that State, I am constrained to say, that there is a spirit 
too often manifested in our country, to enforce our sup- 

^ "Dorr's Rebellion" to secure re\'ision of the constitution, which later was 
secured in 1842. 


posed rights, or to redress our supposed grievances, by ap- 
peals to open resistance, rather than to Law, to reason, 
and to a returning sense of Justice. It is not every griev- 
ance, under which a people may labor, that justifies a 
resort to force for redress; nor is it believed, that in any 
portion of our enlightened country, in this enlightened age, 
will a course of policy be persisted in, that is grossly unjust 
and oppressive. The steady appeal to right and reason, is 
sure in due time to procure the appropriate remedy. The 
example of our own State, in her steady efforts to reform 
her representation, by appeals to the justice of her claims, 
and the success which eventually crowned those efforts,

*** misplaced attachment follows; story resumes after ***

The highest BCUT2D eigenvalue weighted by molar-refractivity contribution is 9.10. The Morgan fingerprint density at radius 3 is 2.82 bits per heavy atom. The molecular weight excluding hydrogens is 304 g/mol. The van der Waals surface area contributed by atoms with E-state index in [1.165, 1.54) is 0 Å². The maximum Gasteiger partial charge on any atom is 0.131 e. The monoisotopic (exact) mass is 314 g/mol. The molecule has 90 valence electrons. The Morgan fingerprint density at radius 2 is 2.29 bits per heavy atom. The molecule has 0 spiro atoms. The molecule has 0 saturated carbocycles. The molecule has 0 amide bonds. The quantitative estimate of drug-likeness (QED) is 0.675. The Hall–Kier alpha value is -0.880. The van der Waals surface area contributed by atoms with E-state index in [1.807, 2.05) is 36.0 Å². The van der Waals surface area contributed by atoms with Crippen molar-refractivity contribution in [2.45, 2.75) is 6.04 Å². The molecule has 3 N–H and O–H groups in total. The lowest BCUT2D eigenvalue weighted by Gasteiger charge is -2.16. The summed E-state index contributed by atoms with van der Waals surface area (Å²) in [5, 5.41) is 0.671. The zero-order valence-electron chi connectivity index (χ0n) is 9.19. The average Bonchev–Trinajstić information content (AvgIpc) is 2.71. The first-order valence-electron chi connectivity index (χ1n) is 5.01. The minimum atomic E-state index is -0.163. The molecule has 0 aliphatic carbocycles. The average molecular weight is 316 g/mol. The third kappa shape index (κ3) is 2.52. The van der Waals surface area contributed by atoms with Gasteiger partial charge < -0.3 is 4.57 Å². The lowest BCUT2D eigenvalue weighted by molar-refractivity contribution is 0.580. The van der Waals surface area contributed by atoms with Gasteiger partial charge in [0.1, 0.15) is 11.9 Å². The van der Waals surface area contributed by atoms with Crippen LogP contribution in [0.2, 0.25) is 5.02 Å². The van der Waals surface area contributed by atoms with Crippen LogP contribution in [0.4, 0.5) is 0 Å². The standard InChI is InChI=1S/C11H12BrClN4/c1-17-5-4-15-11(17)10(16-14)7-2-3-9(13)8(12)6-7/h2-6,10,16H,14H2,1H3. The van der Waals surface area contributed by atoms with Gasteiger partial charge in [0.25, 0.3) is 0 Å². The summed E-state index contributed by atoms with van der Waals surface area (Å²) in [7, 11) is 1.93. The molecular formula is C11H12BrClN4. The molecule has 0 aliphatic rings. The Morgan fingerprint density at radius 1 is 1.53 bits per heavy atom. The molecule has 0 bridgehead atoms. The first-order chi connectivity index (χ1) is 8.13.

is proof of the wisdom of that policy. I therefore deem it 
the duty of all friends of social order, to rebuke, on all 
occasions, that spirit which is every ready to light the torch 
of civil discord, and revel in the blood of a brother. 

"Our Banks resumed specie payments during the past 
summer, and it is believed will be able to sustain themselves 
in future. But, while they afford us a sound Currency, 
it is to be regretted, that they are not enabled to extend their 
accommodations, and increase circulation, to that extent the 
necessities of the community require. 

"North Carolina, although an Atlantic State, is to a 
great extent, in the condition of some of the interior States. 
She has no large commercial mart, from which is shipped 
the principal productions of her industry. These are 
shipped mostly from the Ports of Virginia and South Caro- 
lina. The balances against her at the North, contracted 
for the immense quantity of merchandise purchased there, 
have to be paid in cash. Our Bank notes have to supply